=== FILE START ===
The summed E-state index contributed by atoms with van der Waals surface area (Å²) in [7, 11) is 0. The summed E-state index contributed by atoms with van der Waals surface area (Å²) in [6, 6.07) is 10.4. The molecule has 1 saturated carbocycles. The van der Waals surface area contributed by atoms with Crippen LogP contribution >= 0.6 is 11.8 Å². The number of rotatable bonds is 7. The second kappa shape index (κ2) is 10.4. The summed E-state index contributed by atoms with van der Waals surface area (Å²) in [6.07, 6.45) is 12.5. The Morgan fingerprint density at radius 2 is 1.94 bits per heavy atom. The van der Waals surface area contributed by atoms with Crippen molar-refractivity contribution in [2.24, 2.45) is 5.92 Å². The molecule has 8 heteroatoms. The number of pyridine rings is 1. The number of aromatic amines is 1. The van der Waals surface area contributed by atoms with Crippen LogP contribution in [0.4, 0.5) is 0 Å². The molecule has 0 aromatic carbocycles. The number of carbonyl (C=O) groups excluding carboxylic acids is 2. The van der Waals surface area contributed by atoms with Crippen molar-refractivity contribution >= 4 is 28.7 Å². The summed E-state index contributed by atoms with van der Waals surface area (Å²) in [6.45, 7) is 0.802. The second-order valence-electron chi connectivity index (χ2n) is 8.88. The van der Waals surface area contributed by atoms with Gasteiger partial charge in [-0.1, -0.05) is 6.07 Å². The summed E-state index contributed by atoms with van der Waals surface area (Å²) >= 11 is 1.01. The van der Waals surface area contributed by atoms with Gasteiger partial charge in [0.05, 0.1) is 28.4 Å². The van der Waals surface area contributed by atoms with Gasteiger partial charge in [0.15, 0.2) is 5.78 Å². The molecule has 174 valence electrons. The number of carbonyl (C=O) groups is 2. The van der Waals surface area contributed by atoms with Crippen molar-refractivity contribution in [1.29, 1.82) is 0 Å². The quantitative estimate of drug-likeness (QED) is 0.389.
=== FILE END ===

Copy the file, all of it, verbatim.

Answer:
The summed E-state index contributed by atoms with van der Waals surface area (Å²) in [7, 11) is 0. The summed E-state index contributed by atoms with van der Waals surface area (Å²) in [6, 6.07) is 10.4. The molecule has 1 saturated carbocycles. The van der Waals surface area contributed by atoms with Crippen LogP contribution >= 0.6 is 11.8 Å². The number of rotatable bonds is 7. The second kappa shape index (κ2) is 10.4. The summed E-state index contributed by atoms with van der Waals surface area (Å²) in [6.07, 6.45) is 12.5. The Morgan fingerprint density at radius 2 is 1.94 bits per heavy atom. The van der Waals surface area contributed by atoms with Crippen molar-refractivity contribution in [2.24, 2.45) is 5.92 Å². The molecule has 8 heteroatoms. The number of pyridine rings is 1. The number of aromatic amines is 1. The van der Waals surface area contributed by atoms with Crippen LogP contribution in [0.4, 0.5) is 0 Å². The molecule has 0 aromatic carbocycles. The number of carbonyl (C=O) groups excluding carboxylic acids is 2. The van der Waals surface area contributed by atoms with Crippen molar-refractivity contribution >= 4 is 28.7 Å². The summed E-state index contributed by atoms with van der Waals surface area (Å²) in [6.45, 7) is 0.802. The second-order valence-electron chi connectivity index (χ2n) is 8.88. The van der Waals surface area contributed by atoms with Gasteiger partial charge in [-0.1, -0.05) is 6.07 Å². The summed E-state index contributed by atoms with van der Waals surface area (Å²) >= 11 is 1.01. The van der Waals surface area contributed by atoms with Gasteiger partial charge in [0.05, 0.1) is 28.4 Å². The van der Waals surface area contributed by atoms with Gasteiger partial charge in [0.15, 0.2) is 5.78 Å². The molecule has 174 valence electrons. The number of carbonyl (C=O) groups is 2. The van der Waals surface area contributed by atoms with Crippen molar-refractivity contribution in [1.29, 1.82) is 0 Å². The quantitative estimate of drug-likeness (QED) is 0.389.